Dear Straight Dope:
I've always liked Richie Valens' classic, "La Bamba." The problem is, my Spanish isn't quite up to speed, and I can't understand what he's singing about. Could you help me out on this? An English translation would be helpful, also.
No problema, Arnold. “La Bamba,” a Mexican folk song from the state of Veracruz (on the Gulf coast), is a favorite of mariachi groups everywhere (long before Richie Valens covered it). Here are the Spanish lyrics:
Para bailar La Bamba. Para bailar La Bamba se necessita una poca de gracia.
Una poca de gracia y otra cosita y arriba y arriba.
Ay! Arriba y arriba. Por ti sere por ti sere por ti sere.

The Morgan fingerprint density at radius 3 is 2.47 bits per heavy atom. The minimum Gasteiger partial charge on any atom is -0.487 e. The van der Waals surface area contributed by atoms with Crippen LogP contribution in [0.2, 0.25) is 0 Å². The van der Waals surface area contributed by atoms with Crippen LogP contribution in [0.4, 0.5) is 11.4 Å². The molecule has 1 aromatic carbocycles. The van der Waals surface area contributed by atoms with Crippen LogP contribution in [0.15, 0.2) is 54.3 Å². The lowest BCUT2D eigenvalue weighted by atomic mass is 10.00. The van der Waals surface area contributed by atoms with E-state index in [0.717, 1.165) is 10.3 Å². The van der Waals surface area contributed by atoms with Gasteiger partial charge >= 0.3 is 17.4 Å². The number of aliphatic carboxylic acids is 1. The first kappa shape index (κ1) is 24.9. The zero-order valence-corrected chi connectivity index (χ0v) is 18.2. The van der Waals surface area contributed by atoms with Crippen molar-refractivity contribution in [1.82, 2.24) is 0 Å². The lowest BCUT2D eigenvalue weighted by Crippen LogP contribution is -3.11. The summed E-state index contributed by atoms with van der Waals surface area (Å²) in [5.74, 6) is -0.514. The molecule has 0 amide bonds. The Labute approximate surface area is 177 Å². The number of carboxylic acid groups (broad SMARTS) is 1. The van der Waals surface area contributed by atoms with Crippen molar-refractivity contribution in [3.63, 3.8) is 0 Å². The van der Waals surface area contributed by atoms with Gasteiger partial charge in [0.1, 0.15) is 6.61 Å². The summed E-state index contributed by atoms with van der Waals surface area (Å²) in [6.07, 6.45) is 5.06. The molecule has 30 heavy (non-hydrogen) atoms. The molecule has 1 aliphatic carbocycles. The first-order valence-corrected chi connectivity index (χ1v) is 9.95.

Yo no soy marinero. Yo no soy marinero, soy capitan, soy capitan, soy capitan.
And now for the English translation:
To dance La Bamba. To dance La Bamba you need to be a little bit funny.
A little bit funny and another little thing — get going, get going! (literally ‘get up and get up’)
Ay! Get going, get going. I’ll be for you, I’ll be for you, I’ll be for you.
I’m not a sailor. I’m not a sailor, I’m a captain, I’m a captain, I’m a captain.
What exactly does “La Bamba” mean? Consider: “Bambolear” means swinging or swaying, and a “bambollero/bambollera” is a someone who likes to boast (e.g., “I’m not a sailor, I’m a captain!”).
The song is a play on words. Spanish words.
Perhaps that’s why it’s better left in Spanish.
Send questions to Cecil via firstname.lastname@example.org.
STAFF REPORTS ARE WRITTEN BY THE STRAIGHT DOPE SCIENCE ADVISORY BOARD, CECIL'S ONLINE AUXILIARY. THOUGH THE SDSAB DOES ITS BEST, THESE COLUMNS ARE EDITED BY ED ZOTTI, NOT CECIL, SO ACCURACYWISE YOU'D BETTER KEEP YOUR FINGERS CROSSED.